At least seven public sector banks, seven other leading financial institutions and insurers, and the RBI, have together contributed ₹204.75 crore from their staff salaries to the Prime Minister’s Citizen Assistance and Relief in Emergency Situations (PM CARES) fund. This is in addition to contributions from Central educational institutions, RTI records show.
PM CARES was set up on March 28 this year following the COVID outbreak and had a corpus of ₹3,076.62 crore by March 31 itself, of which ₹3,075.85 crore were listed as “voluntary contributions”, according to its official website.
The records accessed by The Indian Express show Life Insurance Corporation of India (LIC), General Insurance Corporation of India (GIC) and National Housing Bank also contributed over ₹144.5 crore separately from their Corporate Social Responsibility (CSR) allocation and other provisions.
This takes the total contribution from the 15 government banks and institutions that responded to RTI queries from The Indian Express to ₹349.25 crore.
The Prime Minister’s Office, which manages the fund, has declined to furnish details of contributions received, saying that PM CARES is “not a public authority under the RTI Act”.
Topping the list of public sector banks and institutions that responded to RTI queries, LIC alone gave ₹113.63 crore to PM CARES under various categories: ₹8.64 crore from staff salaries, ₹100 crore under “Corporate Communication” and ₹5 crore under “Golden Jubilee Foundation”.
Records show that LIC’s contribution of ₹100 crore was made on March 31 — ₹ 5 crore, too, was donated in March but with no date specified in the response.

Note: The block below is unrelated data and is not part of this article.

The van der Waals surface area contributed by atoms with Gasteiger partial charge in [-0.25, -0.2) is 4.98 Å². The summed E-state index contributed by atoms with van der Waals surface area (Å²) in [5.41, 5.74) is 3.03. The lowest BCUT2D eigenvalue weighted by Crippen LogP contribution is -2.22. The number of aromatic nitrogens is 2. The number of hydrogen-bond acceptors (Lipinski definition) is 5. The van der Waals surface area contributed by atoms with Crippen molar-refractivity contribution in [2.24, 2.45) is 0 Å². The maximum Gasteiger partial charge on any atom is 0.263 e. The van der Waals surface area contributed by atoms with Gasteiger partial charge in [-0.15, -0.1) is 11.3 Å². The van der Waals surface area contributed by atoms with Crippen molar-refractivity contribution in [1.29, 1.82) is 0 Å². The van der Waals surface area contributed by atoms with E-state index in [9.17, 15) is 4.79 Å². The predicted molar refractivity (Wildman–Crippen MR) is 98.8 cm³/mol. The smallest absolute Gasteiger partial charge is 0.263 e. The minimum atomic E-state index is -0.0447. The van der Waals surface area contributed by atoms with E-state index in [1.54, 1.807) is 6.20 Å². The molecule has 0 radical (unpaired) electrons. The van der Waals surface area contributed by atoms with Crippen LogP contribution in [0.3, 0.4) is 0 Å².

SBI topped the seven public banks that responded to RTI queries with a contribution of over ₹107.95 crore — the first tranche of ₹100 crore was paid on March 31. In its response, SBI, which is the largest banker in the country, stated that its entire contribution was from the employees’ salaries.
Banking regulator RBI stated that its ₹7.34 crore was from “contribution by employees”.
On August 19, the paper had reported that 38 PSUs used their CSR funds to together contribute over ₹2,105 crore. Five days ago, the paper reported that several Central educational institutions and regulators contributed ₹21.81 crore in the form of “voluntary contributions” from salaries of teaching and non-teaching staff, and from students and pensioners.
The Right to Information replies received from banks and financial institutions detailing their contributions from staff salaries and related benefits show:
* Canara Bank did not provide any detail other than to state that its ₹15.53 crore was the “total amount contributed”.
* Union Bank of India (₹14.81 crore): one-day Privilege Leave encashment of employees.
* Central Bank of India (₹11.89 crore): Two-day Privilege Leave encashment of employees.
* Bank of Maharashtra (₹5 crore): one-day salary and two-day leave encashment of employees.
* SIDBI, Small Industries Development Bank of India, (₹80 lakh): ‘Voluntary contribution from salary’ of employees.
* GIC (₹14.51 lakh): ‘One-day salary’ of employees.
* IRDAI, Insurance Regulatory and Development Authority, (₹16.08 lakh): ‘voluntary contribution’ by employees.
* NABARD, National Bank for Agriculture and Rural Development, (₹9.04 crore): salaries of ‘employees and retired employees’.
* National Housing Bank (₹3.82 lakh): ‘Employee contribution”.
Apart from LIC, those who also contributed from sources other than staff salaries include: GIC with ₹22.8 crore from CSR; SIDBI with ₹14.2 crore from CSR; and, National Housing Bank with ₹2.5 crore from CSR.
The RTI queries were sent in August and the responses were received this month.